June 7, 2005


(Adopted at the fourth plenary session, held on June 7, 2005)

THE GENERAL ASSEMBLY,

CONCERNED that the security of the states of the Hemisphere is affected, in various ways, by traditional threats and by new threats, concerns, and other challenges of diverse types, such as transnational organized crime;

DEEPLY CONCERNED by the expansion and the dimensions of transnational organized crime in all its manifestations, and by the growing complexity and diversity of the activities of organized criminal groups;

RECALLING that in the Declaration on Security in the Americas, adopted at the Special Conference on Security, held in Mexico in October 2003, the member states condemned transnational organized crime, since it constitutes an assault on institutions in our countries and negatively affects our societies, and renewed the commitment to fighting it by strengthening the domestic legal framework, the rule of law, and multilateral cooperation, respectful of the sovereignty of each state;

REITERATING:

The importance of full implementation of the obligations contracted by the states parties to the United Nations Convention against Transnational Organized Crime and the three supplementary Protocols thereto: the Protocol against the Smuggling of Migrants by Land, Sea and Air; the Protocol to Prevent, Suppress and Punish Trafficking in Persons, Especially Women and Children; and the Protocol against the Illicit Manufacturing of and Trafficking in Firearms, Their Parts and Components and Ammunition; and

Resolution AG/RES. 2026 (XXXIV-O/04), "Fighting Transnational Organized Crime in the Hemisphere," which laid the foundation for addressing the topic within the Organization;

NOTING WITH SATISFACTION the conclusions and recommendations of the Meeting of Government Experts to Consider the Advisability of Developing a Hemispheric Plan of Action against Transnational Organized Crime, held on April 18 and 19, 2005, in Washington, D.C., which established, among other things, that such a plan should be drawn up;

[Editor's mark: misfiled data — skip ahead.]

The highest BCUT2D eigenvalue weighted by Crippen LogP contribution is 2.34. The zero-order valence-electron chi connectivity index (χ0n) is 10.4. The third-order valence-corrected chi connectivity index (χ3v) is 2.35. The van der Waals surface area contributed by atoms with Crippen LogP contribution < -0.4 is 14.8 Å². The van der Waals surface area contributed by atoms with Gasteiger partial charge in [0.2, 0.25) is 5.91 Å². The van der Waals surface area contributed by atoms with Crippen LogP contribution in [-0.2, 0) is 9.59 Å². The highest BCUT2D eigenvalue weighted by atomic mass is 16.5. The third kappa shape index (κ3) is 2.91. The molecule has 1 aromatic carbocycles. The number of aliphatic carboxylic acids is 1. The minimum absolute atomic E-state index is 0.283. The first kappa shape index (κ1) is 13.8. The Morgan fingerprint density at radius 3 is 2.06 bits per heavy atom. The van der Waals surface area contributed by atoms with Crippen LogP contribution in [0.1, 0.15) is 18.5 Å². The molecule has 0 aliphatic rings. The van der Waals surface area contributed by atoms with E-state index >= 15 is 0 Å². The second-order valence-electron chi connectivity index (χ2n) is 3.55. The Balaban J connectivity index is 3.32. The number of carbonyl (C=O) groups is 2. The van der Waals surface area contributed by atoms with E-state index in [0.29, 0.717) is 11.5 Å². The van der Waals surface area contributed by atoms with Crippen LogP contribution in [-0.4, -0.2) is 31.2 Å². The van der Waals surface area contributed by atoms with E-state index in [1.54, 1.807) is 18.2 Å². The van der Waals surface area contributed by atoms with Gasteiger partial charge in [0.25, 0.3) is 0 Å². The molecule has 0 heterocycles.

BEARING IN MIND:

The decisions of the Inter-American Drug Abuse Control Commission (CICAD) regarding the conclusions and recommendations on fighting transnational organized crime in the Hemisphere adopted by member states at the First Inter-American Meeting on Cooperation Mechanisms against Organized Crime, held in Mexico City, in October 2003, and at the meeting of the CICAD Ad Hoc Group on Transnational Organized Crime, held in Washington, D.C., in March 2004;
The conclusions and recommendations of the Fifth Meeting of Ministers of Justice or of Ministers or Attorneys General of the Americas (REMJA-V), held in Washington, D.C., in April 2004; and

United Nations General Assembly resolution 59/157, "International cooperation in the fight against transnational organized crime: assistance to States in capacity-building with a view to facilitating the implementation of the United Nations Convention against Transnational Organized Crime and the Protocols thereto," and the decisions adopted at the first session of the Conference of the Parties to the Palermo Convention; and

HAVING SEEN the Annual Report of the Permanent Council to the General Assembly, in particular the section on the topics assigned to the Committee on Hemispheric Security (AG/doc.4376/05 add. 5), among them the implementation of resolution AG/RES. 2026 (XXXIV-O/04), "Fighting Transnational Organized Crime in the Hemisphere";